9 Style Tips For College Students
College is when people make lifelong connections. It can be very fun and full of lessons all at once. However, unlike impressing your next-door neighbor with your skills, you’ll need to exert more effort for your teachers.
Many courses in college require students to be serious and face their studies squarely. This includes gaining proper knowledge of the English language which they’ll need to interact with future employers, compose top quality cover letters, and create pathways that will enhance their future.
It’s that important that there are students who get help from professional essay writing websites. Some rewrite their own application letters while others learn the hard way – by being rejected.
Fortunately, there are certain tips every student can follow to ensure that they get the best out of their college experience.
Quit trying too hard
All your intentions to impress by good looks works on the opposite sex and not your teachers. Don’t try too hard to sound a specific way or look a particular style.
It is often easy for teachers to spot those who are trying hard to impress, without tangible content. Do what you can but ensure that it’s enough.
Follow the instructions
Many English elocution topics and other essays tend to follow a set of rules and regulations. These ‘criteria’ are not meant to limit you but to ensure every student sticks to a specific writing format.
The next time you see instructions for an essay style, do your best to follow them. They are there for a reason.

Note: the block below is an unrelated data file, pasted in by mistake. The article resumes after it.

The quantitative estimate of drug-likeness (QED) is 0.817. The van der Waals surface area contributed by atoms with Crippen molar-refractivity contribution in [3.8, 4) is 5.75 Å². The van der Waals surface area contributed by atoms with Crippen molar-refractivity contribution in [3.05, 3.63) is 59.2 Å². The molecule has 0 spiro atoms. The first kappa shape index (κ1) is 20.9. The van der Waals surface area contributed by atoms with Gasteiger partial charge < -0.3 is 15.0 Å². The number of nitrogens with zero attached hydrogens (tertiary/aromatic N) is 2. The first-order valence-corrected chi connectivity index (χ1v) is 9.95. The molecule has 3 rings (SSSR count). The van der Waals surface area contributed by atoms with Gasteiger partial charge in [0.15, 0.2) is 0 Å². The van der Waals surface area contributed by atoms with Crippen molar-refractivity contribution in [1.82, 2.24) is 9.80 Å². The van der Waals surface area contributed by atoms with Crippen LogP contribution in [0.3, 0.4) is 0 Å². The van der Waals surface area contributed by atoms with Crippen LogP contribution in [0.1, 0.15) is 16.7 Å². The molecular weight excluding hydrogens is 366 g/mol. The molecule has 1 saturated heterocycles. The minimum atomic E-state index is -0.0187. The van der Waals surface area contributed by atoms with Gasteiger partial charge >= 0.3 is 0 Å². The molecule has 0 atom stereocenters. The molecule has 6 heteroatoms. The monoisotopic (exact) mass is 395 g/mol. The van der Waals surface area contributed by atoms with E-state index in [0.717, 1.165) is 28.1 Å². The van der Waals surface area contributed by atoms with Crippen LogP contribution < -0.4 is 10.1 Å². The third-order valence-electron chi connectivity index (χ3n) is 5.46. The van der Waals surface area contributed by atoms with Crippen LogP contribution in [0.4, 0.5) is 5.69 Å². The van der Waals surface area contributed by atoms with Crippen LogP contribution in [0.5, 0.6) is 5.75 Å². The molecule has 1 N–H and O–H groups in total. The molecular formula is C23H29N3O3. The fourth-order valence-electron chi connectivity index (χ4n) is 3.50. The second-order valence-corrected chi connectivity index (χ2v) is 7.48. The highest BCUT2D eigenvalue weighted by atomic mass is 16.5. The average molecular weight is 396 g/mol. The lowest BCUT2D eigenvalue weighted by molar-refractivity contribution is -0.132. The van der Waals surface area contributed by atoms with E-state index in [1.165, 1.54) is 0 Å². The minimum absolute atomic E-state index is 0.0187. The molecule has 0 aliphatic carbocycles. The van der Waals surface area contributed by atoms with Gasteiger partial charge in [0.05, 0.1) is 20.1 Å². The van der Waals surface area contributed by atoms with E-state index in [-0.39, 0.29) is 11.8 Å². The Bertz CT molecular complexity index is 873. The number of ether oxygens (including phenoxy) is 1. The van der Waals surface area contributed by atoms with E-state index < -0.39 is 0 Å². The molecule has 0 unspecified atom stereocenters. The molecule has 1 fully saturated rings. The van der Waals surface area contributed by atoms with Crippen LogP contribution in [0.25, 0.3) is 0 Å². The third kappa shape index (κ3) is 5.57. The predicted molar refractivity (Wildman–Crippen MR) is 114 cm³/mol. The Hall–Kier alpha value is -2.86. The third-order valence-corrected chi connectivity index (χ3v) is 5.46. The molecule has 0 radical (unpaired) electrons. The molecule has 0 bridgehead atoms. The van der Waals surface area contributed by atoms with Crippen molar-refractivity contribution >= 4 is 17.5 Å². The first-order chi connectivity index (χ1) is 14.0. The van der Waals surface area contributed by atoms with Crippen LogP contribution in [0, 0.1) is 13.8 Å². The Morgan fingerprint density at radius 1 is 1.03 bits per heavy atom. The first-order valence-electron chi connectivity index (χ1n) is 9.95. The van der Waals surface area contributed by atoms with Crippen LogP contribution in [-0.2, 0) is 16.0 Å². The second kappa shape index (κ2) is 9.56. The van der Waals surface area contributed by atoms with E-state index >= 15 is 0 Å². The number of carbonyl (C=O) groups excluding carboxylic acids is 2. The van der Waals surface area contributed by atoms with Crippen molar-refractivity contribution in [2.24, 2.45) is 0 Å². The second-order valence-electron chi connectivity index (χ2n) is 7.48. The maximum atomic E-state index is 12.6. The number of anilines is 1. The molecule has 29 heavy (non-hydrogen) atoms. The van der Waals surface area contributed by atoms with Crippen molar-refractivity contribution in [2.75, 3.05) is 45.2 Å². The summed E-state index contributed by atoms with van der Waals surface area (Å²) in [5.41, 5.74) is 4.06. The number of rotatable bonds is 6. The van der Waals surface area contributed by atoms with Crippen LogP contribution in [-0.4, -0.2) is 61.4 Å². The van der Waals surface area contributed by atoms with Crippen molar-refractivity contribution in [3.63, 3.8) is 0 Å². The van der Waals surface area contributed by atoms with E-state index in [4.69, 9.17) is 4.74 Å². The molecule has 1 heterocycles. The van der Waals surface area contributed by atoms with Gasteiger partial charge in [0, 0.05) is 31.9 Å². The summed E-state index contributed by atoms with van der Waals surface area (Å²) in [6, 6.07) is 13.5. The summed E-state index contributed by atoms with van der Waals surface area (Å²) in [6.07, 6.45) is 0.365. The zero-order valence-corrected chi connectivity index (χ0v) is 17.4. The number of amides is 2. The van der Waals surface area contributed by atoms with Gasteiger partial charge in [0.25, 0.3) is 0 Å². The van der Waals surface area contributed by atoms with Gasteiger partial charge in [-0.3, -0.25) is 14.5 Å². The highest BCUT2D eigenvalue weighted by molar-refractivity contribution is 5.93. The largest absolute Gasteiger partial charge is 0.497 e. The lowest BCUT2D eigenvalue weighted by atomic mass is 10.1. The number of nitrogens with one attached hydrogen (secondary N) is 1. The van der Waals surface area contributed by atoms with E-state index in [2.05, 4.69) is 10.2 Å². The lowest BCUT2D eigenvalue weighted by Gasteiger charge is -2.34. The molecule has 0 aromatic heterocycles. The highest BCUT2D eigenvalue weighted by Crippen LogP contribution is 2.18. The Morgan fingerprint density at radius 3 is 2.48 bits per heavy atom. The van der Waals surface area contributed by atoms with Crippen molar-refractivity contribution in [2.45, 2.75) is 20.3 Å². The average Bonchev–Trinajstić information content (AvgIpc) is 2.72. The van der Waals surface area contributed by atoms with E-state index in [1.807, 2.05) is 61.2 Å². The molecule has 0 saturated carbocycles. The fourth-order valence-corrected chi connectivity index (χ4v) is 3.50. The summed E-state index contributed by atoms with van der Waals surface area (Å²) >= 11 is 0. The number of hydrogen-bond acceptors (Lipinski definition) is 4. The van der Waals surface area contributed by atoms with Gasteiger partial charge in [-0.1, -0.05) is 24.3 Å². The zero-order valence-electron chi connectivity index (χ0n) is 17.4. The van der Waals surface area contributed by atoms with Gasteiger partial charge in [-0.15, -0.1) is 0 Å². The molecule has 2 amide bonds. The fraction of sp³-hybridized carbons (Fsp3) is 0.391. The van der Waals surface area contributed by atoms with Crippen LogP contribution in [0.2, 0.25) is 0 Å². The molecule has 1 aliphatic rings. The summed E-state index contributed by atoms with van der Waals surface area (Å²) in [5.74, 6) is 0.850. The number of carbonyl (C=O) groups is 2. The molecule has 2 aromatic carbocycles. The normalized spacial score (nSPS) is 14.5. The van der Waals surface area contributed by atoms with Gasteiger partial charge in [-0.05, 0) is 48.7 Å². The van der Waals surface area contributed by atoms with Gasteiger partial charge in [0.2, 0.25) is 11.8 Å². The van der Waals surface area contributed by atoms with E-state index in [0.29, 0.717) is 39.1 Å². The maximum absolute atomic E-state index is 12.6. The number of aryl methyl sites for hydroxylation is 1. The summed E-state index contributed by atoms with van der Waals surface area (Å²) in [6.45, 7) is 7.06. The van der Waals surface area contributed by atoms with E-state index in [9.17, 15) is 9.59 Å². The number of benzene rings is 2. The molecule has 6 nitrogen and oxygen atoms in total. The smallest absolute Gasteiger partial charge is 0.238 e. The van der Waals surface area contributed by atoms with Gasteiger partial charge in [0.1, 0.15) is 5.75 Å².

Follow previously done examples
It’s very helpful to look through the essays and speeches of those who were graded excellently. Looking through them can inspire you to work towards interesting speech topics. There’s a lot you can learn from just looking through a senior student’s work.
Create a structure
The most difficult writing task can be simplified through the use of an essay structure. It can help you gather your thoughts and arrange them in the appropriate order. It can also help you transfer your line of thought. A well thought-out structure can even give speech topic ideas.
Avoid long words or phrases
Imagine using words that sound complex and cumbersome, then getting low grades because you can’t explain their meaning. The key has always been in the use of simple words.
Besides being difficult to explain, some bogus words are hard to pronounce and tend to throw the teacher’s interest off. The same applies to long sentences. They have the ability to confuse readers and distract them.
The best way to structure sentences is by arranging them in the order of two long sentences and a short one. You can also do it the other way where you write two short sentences followed by one long sentence.
There are several presentation topics that give students the ability to get creative with their use of words. One of them involves the use of appropriate idioms, anecdotes or famous quotes. This group of phrases can be used to buttress an oncoming idea or support an already existing ideology. Don’t use too many and do not use those that have nothing to do with the theme of discussion.
This is probably one of the most important tips. Many times, people are trying to write or sound like someone else and that stops them from discovering their true style.
Your style of expressing yourself is yours only. Do your best to develop it and harness it to its full potential.
Dotting I’s and crossing t’s
A writing task can have the best diction and eloquence yet flop due to something as simple as punctuation marks in the wrong places. It is important to understand when you are supposed to use a full stop or a comma.
Don’t use hyphens in place of a semi-colon. Instead of improvising, use the appropriate punctuation marks. Also, remember to distinguish starting points for different paragraphs.
Stick to the point
If you are writing about a certain idea, do not wander off to another topic. Don’t include information that wasn’t requested in the instructions. It can account for lost points. Whatever highlight you make should never be far from the main idea.